The expenditures  are normally approved by the GFP Commission in the first few months of the year and while times of the bounty season have varied  – the 2022 bounty ran from March 1 till July 1st. (The first month was for youth). The 2022 Season ended on July 1st and they took 49,778 tails, with raccoons being caught the most, followed by striped skunk and opossums as most caught. 

SD GFP 2022 Tail tracker (you can see how many tails of which species were taken and in which counties)
Total animals killed 2019-2022
Raccoons= 142,000
Striped Skunks =22,400
Opossums = 16,700
Red Fox = 1,578
Badgers = 1,554

We oppose this  – The NPBP was originally sold as a way to increase pheasant numbers and then also increase other ground nesting birds. As that was not very credible, they added inspiring youth to take up trapping as a program goal. It is ineffective at protecting eggs/nestlings and is cruel. Why do we want to spend at least 3 million dollars  over 4 years inspiring children to trap? It is  a waste of SDGFP money, that could be better spent on other projects. 

One of Kristi Noem’s justifications for Merging DENR into Agriculture Department (creating DANR) was to save about $500,000 a year. She was wasting that annually inspiring kids to trap with a useless & harmful  bounty program .

Here is a link to recent (fall 2023) article by SD News Watch on this issue: 


This page is being written and is evolving. We plan to update, rewrite &  move the old alert on the SD Nest Predator Bounty Program (NPBP) that exists on our Blog page.   For now our old alert can be found at  but you have to scroll past the otter section to reach the NPBP section.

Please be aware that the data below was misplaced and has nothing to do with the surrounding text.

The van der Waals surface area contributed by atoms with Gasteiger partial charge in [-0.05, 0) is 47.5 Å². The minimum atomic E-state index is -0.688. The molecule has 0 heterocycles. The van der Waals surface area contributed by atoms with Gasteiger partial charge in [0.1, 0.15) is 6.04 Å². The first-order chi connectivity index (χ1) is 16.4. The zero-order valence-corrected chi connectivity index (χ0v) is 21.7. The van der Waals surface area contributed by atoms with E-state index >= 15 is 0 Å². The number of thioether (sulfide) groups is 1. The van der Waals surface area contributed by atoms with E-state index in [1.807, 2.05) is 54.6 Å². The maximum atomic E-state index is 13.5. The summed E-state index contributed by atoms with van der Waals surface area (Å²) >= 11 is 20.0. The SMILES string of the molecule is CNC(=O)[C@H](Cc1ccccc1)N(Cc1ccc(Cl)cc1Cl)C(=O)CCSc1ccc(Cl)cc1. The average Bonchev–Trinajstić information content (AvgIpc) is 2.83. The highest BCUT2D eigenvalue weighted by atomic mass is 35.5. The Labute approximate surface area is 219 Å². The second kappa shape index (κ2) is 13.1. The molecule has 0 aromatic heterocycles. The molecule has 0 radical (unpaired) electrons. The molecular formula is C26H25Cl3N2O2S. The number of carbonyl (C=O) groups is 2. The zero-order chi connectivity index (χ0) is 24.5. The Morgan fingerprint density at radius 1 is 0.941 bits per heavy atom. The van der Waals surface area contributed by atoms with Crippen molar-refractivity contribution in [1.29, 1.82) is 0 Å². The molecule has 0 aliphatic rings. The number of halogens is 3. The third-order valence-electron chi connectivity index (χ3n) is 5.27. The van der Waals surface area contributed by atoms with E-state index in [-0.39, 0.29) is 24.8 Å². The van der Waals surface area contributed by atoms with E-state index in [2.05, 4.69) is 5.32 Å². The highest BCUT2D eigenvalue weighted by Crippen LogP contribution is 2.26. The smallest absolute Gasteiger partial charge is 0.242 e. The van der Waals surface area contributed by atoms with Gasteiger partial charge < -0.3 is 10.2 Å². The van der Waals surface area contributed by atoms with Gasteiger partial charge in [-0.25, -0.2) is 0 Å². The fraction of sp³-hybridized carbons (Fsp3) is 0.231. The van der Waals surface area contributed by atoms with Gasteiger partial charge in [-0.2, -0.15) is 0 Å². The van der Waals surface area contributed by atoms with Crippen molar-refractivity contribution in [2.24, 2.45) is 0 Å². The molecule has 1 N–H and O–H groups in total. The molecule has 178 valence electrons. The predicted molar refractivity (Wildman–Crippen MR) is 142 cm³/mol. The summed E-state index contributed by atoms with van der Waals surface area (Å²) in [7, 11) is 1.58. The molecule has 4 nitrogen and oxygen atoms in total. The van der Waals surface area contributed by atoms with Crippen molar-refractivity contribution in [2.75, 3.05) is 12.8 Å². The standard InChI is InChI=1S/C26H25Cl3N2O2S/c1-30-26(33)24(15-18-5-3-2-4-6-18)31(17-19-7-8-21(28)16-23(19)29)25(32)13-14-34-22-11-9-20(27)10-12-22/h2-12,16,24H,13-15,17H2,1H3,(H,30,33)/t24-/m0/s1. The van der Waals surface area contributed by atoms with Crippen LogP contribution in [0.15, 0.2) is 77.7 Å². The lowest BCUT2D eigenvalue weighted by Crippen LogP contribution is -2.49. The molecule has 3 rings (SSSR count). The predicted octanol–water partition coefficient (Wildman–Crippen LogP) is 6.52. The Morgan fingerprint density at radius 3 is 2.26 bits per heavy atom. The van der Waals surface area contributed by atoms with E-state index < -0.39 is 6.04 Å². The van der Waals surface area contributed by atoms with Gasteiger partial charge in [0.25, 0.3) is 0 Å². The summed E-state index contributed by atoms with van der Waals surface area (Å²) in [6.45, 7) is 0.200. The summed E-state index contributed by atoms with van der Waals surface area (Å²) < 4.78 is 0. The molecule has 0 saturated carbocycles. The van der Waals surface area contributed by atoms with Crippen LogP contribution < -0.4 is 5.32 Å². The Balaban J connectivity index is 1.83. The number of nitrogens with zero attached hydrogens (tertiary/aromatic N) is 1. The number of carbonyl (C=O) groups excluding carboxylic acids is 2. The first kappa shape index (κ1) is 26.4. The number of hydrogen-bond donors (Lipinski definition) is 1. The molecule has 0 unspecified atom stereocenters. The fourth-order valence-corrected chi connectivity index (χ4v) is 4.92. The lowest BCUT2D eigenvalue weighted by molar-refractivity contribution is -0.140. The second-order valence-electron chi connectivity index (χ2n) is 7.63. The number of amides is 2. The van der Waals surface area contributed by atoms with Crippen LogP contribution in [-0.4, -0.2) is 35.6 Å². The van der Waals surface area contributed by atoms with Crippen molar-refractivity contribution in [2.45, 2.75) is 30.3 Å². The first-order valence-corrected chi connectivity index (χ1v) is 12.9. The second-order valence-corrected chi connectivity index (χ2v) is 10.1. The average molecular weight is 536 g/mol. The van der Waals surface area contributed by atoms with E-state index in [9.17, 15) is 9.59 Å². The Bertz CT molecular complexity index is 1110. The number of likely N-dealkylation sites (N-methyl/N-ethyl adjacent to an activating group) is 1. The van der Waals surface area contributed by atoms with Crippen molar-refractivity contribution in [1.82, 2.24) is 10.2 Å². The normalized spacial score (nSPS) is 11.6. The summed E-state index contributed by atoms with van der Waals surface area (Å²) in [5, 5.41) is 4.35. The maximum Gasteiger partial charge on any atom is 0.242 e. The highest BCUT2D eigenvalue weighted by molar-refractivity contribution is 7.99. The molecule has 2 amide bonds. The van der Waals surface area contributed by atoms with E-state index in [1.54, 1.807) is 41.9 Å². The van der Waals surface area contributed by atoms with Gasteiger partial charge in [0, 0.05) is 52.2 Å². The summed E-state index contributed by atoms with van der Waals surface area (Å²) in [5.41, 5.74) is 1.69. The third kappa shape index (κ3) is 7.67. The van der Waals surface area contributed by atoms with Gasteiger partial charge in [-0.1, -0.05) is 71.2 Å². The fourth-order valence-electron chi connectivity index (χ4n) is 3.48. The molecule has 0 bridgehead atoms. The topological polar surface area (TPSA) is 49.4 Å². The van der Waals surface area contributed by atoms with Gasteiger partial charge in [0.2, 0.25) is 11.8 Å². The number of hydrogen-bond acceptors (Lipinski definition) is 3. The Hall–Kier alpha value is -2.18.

Tell the SDGFP Commission that you object to the NPBP. Tell the Governor you object (she is a very very strong promoter of it & appoints the Commissioners and hires/fires staff).  On our events page we post the dates of upcoming Commission meetings and how to contact the Commissioners.  You can get 3 minutes to testify at any Commission meeting. You can write to them. We need people to show up year round and object to the Nest Predator Bounty Program.

 Talk to your SD  legislators and ask them to change the law and to stop the GFP from funding  this wasteful and harmful project.   Talk to election candidates about this issue and educate them – ask their position. Ask federal public land managers to make their lands off limits.  Educate & organize others about the issue.  We hope to create a petition on this issue sometime in spring of 2023.  We may create a draft bill to remove funding by legislative act.